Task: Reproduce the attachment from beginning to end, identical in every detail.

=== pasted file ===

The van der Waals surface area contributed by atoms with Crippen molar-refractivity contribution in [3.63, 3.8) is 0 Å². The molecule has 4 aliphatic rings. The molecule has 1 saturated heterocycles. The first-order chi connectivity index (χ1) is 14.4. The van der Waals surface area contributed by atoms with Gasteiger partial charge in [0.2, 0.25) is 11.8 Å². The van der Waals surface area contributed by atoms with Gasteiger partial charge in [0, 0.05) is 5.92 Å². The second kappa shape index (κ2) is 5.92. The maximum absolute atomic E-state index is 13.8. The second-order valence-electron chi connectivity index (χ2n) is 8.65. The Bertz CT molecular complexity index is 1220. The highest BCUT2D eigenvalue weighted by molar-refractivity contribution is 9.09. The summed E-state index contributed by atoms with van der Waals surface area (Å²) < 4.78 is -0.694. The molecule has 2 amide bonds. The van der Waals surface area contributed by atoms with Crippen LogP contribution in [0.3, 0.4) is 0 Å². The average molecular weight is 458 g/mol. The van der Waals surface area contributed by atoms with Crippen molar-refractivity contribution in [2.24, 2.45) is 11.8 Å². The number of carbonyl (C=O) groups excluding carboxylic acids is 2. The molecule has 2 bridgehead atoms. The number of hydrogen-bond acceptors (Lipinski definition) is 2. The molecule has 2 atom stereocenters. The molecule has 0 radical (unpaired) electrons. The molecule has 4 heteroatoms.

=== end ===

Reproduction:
The van der Waals surface area contributed by atoms with Crippen molar-refractivity contribution in [3.63, 3.8) is 0 Å². The molecule has 4 aliphatic rings. The molecule has 1 saturated heterocycles. The first-order chi connectivity index (χ1) is 14.4. The van der Waals surface area contributed by atoms with Gasteiger partial charge in [0.2, 0.25) is 11.8 Å². The van der Waals surface area contributed by atoms with Gasteiger partial charge in [0, 0.05) is 5.92 Å². The second kappa shape index (κ2) is 5.92. The maximum absolute atomic E-state index is 13.8. The second-order valence-electron chi connectivity index (χ2n) is 8.65. The Bertz CT molecular complexity index is 1220. The highest BCUT2D eigenvalue weighted by molar-refractivity contribution is 9.09. The summed E-state index contributed by atoms with van der Waals surface area (Å²) < 4.78 is -0.694. The molecule has 2 amide bonds. The van der Waals surface area contributed by atoms with Crippen LogP contribution in [0.3, 0.4) is 0 Å². The average molecular weight is 458 g/mol. The van der Waals surface area contributed by atoms with Crippen molar-refractivity contribution in [2.24, 2.45) is 11.8 Å². The number of carbonyl (C=O) groups excluding carboxylic acids is 2. The molecule has 2 bridgehead atoms. The number of hydrogen-bond acceptors (Lipinski definition) is 2. The molecule has 2 atom stereocenters. The molecule has 0 radical (unpaired) electrons. The molecule has 4 heteroatoms.